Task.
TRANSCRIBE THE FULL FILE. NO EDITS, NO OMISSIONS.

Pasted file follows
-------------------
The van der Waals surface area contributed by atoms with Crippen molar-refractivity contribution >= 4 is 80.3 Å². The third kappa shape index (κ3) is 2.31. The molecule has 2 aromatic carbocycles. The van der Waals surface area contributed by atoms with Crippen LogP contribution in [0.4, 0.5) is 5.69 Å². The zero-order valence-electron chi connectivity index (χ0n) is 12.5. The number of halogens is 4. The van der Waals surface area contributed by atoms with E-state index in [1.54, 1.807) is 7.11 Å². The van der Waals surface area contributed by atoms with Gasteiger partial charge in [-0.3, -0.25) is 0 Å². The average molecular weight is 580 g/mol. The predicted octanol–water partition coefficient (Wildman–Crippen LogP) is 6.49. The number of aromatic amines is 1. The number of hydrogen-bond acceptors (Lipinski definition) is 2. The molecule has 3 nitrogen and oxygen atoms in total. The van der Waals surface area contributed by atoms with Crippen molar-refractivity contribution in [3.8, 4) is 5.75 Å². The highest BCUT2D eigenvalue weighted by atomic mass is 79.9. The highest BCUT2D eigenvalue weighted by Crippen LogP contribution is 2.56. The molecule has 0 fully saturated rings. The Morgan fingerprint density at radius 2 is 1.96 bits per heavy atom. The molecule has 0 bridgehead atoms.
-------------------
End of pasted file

The van der Waals surface area contributed by atoms with Crippen molar-refractivity contribution >= 4 is 80.3 Å². The third kappa shape index (κ3) is 2.31. The molecule has 2 aromatic carbocycles. The van der Waals surface area contributed by atoms with Crippen LogP contribution in [0.4, 0.5) is 5.69 Å². The zero-order valence-electron chi connectivity index (χ0n) is 12.5. The number of halogens is 4. The van der Waals surface area contributed by atoms with E-state index in [1.54, 1.807) is 7.11 Å². The van der Waals surface area contributed by atoms with Gasteiger partial charge in [-0.3, -0.25) is 0 Å². The average molecular weight is 580 g/mol. The predicted octanol–water partition coefficient (Wildman–Crippen LogP) is 6.49. The number of aromatic amines is 1. The number of hydrogen-bond acceptors (Lipinski definition) is 2. The molecule has 3 nitrogen and oxygen atoms in total. The van der Waals surface area contributed by atoms with Crippen molar-refractivity contribution in [3.8, 4) is 5.75 Å². The highest BCUT2D eigenvalue weighted by atomic mass is 79.9. The highest BCUT2D eigenvalue weighted by Crippen LogP contribution is 2.56. The molecule has 0 fully saturated rings. The Morgan fingerprint density at radius 2 is 1.96 bits per heavy atom. The molecule has 0 bridgehead atoms.